This study investigated the long-term effect of insulin or the combination of insulin and an oral hypoglycemic compound (glipizide) on the skeletal muscle capillary basement membrane width in insulin-requiring diabetic patients. Seventy diabetic patients were randomized to treatment with either insulin-placebo or insulin-glipizide (5 mg/d) for 3 years. Of these, only 61 patients completed the study: 27 patients received insulin-placebo and 34 patients received insulin-glipizide. Three skeletal muscle (quadriceps femoris) biopsies were performed in all patients over a 3-year period. Glycosylated hemoglobin A1 was determined every 100 ± 20 days, including plasma glucose levels. Muscle capillary basement membrane width was quantitated by a previously described method. After approximately 16 months, glycosylated hemoglobin A1 decreased significantly in each group from its baseline (P < 0.001 insulin-glipizide group and P < 0.025 insulin-placebo), although no statistically significant difference was seen between the two groups. After 3 years this decrease was statistically significant (P < 0.001) only in the insulin-glipizide group. At baseline, no statistically significant difference was found in the muscle capillary basement membrane width between the two groups. In spite of the significant decrease in glycosylated hemoglobin A1 in both groups after 14 to 16 months, only muscle capillary basement membrane width in the insulin-glipizide group decreased significantly compared with baseline. Patients receiving insulin-placebo showed a gradual increase in the muscle capillary basement membrane width, which after 3 years was significantly higher than baseline (P < 0.02). Although the mechanisms by which the addition of glipizide to insulin treatment reduced the thickening of the muscle capillary basement membrane are not clearly understood, the current findings suggest that diabetic microangiopathy is not necessarily progressive and that prophylaxis may be attained.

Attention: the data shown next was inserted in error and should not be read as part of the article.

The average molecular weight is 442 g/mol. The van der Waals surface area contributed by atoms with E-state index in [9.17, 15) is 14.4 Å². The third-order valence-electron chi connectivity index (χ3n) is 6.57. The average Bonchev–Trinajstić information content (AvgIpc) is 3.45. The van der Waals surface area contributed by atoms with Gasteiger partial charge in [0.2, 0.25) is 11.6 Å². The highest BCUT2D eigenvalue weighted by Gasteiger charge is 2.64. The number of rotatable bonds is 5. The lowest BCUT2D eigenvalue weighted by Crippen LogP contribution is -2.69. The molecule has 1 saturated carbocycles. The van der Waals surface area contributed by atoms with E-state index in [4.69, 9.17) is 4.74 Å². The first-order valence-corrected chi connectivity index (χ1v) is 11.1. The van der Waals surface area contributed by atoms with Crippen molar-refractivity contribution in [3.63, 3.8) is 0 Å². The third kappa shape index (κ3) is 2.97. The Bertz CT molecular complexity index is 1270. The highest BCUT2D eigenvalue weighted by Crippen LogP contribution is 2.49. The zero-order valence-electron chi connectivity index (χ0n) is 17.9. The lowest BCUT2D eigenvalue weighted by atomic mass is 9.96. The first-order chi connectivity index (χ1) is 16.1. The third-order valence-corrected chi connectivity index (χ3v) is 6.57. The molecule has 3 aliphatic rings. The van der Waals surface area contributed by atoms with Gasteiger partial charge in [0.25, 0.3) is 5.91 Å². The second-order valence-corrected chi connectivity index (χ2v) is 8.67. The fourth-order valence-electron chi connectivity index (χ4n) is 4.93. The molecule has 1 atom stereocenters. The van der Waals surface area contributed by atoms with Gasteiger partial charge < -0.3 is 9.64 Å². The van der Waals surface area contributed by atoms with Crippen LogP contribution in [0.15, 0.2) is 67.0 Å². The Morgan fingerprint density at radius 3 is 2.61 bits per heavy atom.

|Original language||English (US)|
|Number of pages||10|
|State||Published - 1994|
All Science Journal Classification (ASJC) codes
- Pharmacology (medical)